Access the full text.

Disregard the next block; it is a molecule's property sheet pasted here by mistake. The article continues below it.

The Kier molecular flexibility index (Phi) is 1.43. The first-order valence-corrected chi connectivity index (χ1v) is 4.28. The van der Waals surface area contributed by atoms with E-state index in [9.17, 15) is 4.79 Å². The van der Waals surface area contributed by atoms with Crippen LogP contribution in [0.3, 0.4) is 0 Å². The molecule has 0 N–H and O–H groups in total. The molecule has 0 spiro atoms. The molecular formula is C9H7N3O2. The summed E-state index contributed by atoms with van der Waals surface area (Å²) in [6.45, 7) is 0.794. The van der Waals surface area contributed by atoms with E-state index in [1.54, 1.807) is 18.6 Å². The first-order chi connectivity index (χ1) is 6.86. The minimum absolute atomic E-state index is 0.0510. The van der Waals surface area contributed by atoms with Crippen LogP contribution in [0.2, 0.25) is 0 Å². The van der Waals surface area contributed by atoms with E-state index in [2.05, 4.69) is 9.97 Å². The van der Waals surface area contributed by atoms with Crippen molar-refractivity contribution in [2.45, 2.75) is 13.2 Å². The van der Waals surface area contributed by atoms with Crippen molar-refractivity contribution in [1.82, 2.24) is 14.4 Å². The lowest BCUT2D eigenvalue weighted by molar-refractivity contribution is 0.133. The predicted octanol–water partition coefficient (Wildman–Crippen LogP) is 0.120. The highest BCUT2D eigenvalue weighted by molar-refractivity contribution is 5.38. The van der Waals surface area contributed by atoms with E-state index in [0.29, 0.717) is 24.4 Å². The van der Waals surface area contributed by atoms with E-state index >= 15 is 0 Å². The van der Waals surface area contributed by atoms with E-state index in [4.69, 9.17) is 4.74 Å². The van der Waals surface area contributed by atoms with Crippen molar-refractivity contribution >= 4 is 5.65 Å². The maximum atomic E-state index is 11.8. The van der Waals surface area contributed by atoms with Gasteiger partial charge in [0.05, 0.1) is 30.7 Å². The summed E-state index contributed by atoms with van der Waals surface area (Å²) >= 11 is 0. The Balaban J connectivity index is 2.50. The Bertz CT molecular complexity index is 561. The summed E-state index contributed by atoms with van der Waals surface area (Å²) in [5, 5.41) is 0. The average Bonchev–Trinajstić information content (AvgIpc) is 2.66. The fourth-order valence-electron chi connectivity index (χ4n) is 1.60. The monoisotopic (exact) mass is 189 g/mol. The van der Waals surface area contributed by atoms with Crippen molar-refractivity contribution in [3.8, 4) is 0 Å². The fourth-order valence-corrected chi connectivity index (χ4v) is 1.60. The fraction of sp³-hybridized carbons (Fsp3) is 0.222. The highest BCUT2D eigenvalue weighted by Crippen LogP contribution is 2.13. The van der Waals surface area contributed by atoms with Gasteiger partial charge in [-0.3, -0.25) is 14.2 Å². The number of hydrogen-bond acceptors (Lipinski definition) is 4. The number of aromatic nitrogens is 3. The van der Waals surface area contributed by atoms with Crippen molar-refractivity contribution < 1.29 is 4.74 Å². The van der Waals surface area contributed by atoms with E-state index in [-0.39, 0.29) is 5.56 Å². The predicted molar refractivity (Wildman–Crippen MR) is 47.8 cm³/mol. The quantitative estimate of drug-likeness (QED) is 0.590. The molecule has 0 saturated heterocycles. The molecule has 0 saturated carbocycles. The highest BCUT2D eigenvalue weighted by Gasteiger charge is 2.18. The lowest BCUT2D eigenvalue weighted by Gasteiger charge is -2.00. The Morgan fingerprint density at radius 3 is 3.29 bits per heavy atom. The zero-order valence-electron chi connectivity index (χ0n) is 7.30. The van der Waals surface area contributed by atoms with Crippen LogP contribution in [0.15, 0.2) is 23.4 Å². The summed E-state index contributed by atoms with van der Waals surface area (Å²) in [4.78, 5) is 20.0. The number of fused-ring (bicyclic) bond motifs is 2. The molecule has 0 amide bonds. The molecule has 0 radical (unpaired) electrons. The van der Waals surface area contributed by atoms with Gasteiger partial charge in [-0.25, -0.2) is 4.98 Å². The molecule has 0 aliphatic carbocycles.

Sign up today, get DeepDyve free for 14 days.